PEP 357 – Allowing Any Object to be Used for Slicing
- Travis Oliphant <oliphant at ee.byu.edu>
- Standards Track
Table of Contents
- Implementation Plan
- Discussion Questions
- Reference Implementation
This PEP proposes adding an
nb_index slot in
PyNumberMethods and an
__index__ special method so that arbitrary objects can be used
whenever integers are explicitly needed in Python, such as in slice
syntax (from which the slot gets its name).
Currently integers and long integers play a special role in
slicing in that they are the only objects allowed in slice
syntax. In other words, if X is an object implementing the
sequence protocol, then
X[obj1:obj2] is only valid if
obj2 are both integers or long integers. There is no way for
obj2 to tell Python that they could be reasonably used as
indexes into a sequence. This is an unnecessary limitation.
In NumPy, for example, there are 8 different integer scalars corresponding to unsigned and signed integers of 8, 16, 32, and 64 bits. These type-objects could reasonably be used as integers in many places where Python expects true integers but cannot inherit from the Python integer type because of incompatible memory layouts. There should be some way to be able to tell Python that an object can behave like an integer.
It is not possible to use the
__int__ special method)
for this purpose because that method is used to coerce objects
to integers. It would be inappropriate to allow every object that
can be coerced to an integer to be used as an integer everywhere
Python expects a true integer. For example, if
__int__ were used
to convert an object to an integer in slicing, then float objects
would be allowed in slicing and
x[3.2:5.8] would not raise an error
as it should.
nb_index slot to
PyNumberMethods, and a corresponding
__index__ special method. Objects could define a function to
place in the
nb_index slot that returns a Python integer
(either an int or a long). This integer can
then be appropriately converted to a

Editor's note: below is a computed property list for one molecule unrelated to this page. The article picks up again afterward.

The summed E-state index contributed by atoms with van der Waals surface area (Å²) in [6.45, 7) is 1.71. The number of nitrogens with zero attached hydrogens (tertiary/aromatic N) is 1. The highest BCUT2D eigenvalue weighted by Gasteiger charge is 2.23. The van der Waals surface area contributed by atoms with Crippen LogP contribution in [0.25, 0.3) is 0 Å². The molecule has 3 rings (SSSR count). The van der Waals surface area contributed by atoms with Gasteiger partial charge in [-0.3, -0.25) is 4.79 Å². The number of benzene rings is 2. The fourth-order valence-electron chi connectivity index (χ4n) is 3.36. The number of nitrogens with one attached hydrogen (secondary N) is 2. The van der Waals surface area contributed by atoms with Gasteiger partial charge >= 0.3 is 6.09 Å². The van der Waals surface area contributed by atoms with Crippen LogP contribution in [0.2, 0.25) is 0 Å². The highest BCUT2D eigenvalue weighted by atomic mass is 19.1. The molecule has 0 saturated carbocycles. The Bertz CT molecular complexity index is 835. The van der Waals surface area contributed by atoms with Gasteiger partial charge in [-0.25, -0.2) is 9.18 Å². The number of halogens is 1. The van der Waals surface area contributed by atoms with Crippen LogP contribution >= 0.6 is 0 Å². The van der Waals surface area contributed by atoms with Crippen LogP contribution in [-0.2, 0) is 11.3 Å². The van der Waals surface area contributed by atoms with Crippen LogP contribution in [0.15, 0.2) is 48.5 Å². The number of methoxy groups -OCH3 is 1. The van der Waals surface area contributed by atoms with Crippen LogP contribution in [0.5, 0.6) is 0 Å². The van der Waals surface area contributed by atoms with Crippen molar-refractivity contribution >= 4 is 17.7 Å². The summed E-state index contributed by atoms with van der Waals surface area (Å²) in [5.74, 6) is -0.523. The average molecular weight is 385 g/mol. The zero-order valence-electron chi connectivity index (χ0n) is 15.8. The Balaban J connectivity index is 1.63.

Py_ssize_t value whenever
Python needs one such as in
nb_indexslot will have the following signature:
PyObject *index_func (PyObject *self)
The returned object must be a Python
LongType. NULL should be returned on error with an appropriate error set.
__index__special method will have the signature:
def __index__(self): return obj
where obj must be either an int or a long.
- 3 new abstract C-API functions will be added
- The first checks to see if the object supports the index
slot and if it is filled in.
This will return true if the object defines the
- The second is a simple wrapper around the
nb_indexcall that raises
PyExc_TypeErrorif the call is not available or if it doesn’t return an int or long. Because the
PyIndex_Checkis performed inside the
PyNumber_Indexcall you can call it directly and manage any error rather than check for compatibility first.
PyObject *PyNumber_Index (PyObject *obj)
- The third call helps deal with the common situation of
actually needing a
Py_ssize_tvalue from the object to use for indexing or other needs.
Py_ssize_t PyNumber_AsSsize_t(PyObject *obj, PyObject *exc)
The function calls the
nb_indexslot of obj if it is available and then converts the returned Python integer into a
Py_ssize_tvalue. If this goes well, then the value is returned. The second argument allows control over what happens if the integer returned from
nb_indexcannot fit into a
If exc is NULL, then the returned value will be clipped to
PY_SSIZE_T_MINdepending on whether the